Here are 4 topics for commercial real estate agent training today. 1. Create Around the Clock Motivation, 2. How to Control Your Commercial Real Estate Sale or Leasing Deal, 3. Why you should keep accurate information, 4. How to do a Tenant Mix Analysis and Create a Tenant Mix Strategy. These are commercial real estate training programs by John Highman.
When you work as an agent or salesperson or agent in commercial real estate, sales letters should be part of all your marketing campaigns. Those campaigns can be for you personally, your office, or your listings. Whatever the reason for the letter, they have a place and a use.
You can convert good enquiries and listing opportunities from these letters providing you follow them up. Not many agents do the necessary follow-up; interesting isn’t it? So many agents will send out several hundred sales letters for a marketing campaign of one type or another, and then make very few follow-up calls.
Ratios Prove it!
Here are some ratios for you. A direct sale letter with no follow-up will have a conversion of about 1% or 2%. When you follow-up the sales letter with a direct telephone call to the key person, the conversions lift up to somewhere between 5% and 10%. I know that skill and dialogue will have some impact on the result by I assume that most people know the importance of professional dialogue in making calls.
So let’s set some clear rules for the typical sales letter:
- Keep the letter simple. Rarely will you need to go over one page, and it is preferable that you do not. Everything that you want to say should be on the single piece of paper in 3 or 4 paragraphs of text
- Personally sign each letter legibly in blue ink. The person then knows that you are sending an original letter.
- Your signature should be readable and better than a ‘scrawl’ at high speed. You are sending a marketing letter, and your name is part of the marketing message. It is preferable to write and sign your full name.
- If you must go over 1 page in your letter length, ensure that the first page ends mid-sentence and therefore encourages a person to turn over the page.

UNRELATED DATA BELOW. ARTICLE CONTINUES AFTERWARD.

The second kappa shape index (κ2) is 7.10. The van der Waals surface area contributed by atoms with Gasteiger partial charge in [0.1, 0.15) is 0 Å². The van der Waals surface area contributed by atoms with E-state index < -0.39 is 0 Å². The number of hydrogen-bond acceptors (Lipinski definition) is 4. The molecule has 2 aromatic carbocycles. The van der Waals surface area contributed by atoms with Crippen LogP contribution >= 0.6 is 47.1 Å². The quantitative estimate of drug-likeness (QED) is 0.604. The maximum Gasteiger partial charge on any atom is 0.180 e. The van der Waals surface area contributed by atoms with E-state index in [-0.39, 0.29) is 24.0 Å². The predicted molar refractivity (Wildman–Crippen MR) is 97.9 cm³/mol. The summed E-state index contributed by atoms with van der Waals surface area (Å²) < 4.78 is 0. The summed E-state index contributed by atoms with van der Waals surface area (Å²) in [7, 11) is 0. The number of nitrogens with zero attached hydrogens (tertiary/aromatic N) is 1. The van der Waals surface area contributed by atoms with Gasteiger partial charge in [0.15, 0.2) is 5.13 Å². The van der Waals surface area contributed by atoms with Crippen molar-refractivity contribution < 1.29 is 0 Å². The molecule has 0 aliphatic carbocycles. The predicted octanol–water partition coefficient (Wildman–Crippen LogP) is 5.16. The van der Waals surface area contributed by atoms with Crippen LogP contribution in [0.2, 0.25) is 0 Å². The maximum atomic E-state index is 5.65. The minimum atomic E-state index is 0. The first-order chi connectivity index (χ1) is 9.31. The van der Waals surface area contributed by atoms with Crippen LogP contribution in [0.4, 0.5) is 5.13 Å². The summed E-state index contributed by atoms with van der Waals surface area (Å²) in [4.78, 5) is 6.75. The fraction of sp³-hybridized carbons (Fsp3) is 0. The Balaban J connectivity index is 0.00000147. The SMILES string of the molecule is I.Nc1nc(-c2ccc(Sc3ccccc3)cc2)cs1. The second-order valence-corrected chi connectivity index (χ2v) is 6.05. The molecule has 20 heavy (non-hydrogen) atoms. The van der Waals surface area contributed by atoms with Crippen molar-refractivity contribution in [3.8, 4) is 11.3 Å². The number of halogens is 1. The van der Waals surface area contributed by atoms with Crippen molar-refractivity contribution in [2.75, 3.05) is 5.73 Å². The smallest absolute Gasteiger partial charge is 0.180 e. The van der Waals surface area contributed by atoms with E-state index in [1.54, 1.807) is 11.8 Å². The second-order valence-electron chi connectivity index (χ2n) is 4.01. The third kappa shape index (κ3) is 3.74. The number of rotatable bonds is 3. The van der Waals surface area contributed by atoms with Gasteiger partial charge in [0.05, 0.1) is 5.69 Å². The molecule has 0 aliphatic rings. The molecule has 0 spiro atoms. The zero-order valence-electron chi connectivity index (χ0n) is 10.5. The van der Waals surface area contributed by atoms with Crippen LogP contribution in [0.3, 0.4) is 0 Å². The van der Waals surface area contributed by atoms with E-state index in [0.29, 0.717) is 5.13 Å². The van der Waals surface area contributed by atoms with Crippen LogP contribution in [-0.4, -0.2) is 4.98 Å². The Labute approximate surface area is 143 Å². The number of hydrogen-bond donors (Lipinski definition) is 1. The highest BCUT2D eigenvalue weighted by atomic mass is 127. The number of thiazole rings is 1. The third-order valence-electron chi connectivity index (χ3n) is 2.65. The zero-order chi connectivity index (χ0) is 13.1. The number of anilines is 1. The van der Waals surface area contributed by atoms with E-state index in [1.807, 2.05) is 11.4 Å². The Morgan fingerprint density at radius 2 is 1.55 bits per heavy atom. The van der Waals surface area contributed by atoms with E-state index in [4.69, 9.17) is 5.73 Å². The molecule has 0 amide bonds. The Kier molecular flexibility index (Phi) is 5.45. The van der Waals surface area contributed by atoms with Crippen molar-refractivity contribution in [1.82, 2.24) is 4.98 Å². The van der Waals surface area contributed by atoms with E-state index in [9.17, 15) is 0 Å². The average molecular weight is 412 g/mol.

- Personalise the letter and make sure you have the names correct in all respects. Errors made in addressing a letter to a person will see it hit the rubbish bin faster than you can imagine.
- Typo’s and mistakes are unforgiveable in a sales letter. They show a lack of attention to detail in the correspondence. Get your sales letters proof read before they go out.
- Enclose a business card in all your sales letters. Generally speaking, a loose business card is likely to be kept after everything else hits the rubbish bin.
- Encourage telephone and email response to your sales letter. Make it easy for people to find you.
- Use dot points and sub headings in the letter. This will make the readability much higher. Most adult readers only skim marketing material and will read it only if it has some interest. That interest comes from the dot points and the sub headings.
- Use a plain blue envelope that is personally addressed in neat handwriting.
- Use a good headline for your letter that is relevant to your message. Some words sell better than others; some words attract attention better than others. Get a good book on ‘words that sell’ and use the words with skill in all your marketing material.
These concepts for a sales letter can be the main part of your commercial real estate marketing effort as long as you follow through on every message. Get to know your market and the people through constant contact and relevant messages. Use the sales letter strategically and regularly.
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When the property market slows or changes, you need to develop specific strategies for finding new tenants in commercial and retail property. Specialist leasing agents have ongoing tenant connection strategies for this very purpose. Here are some tips from our bulletin for Commercial Agents.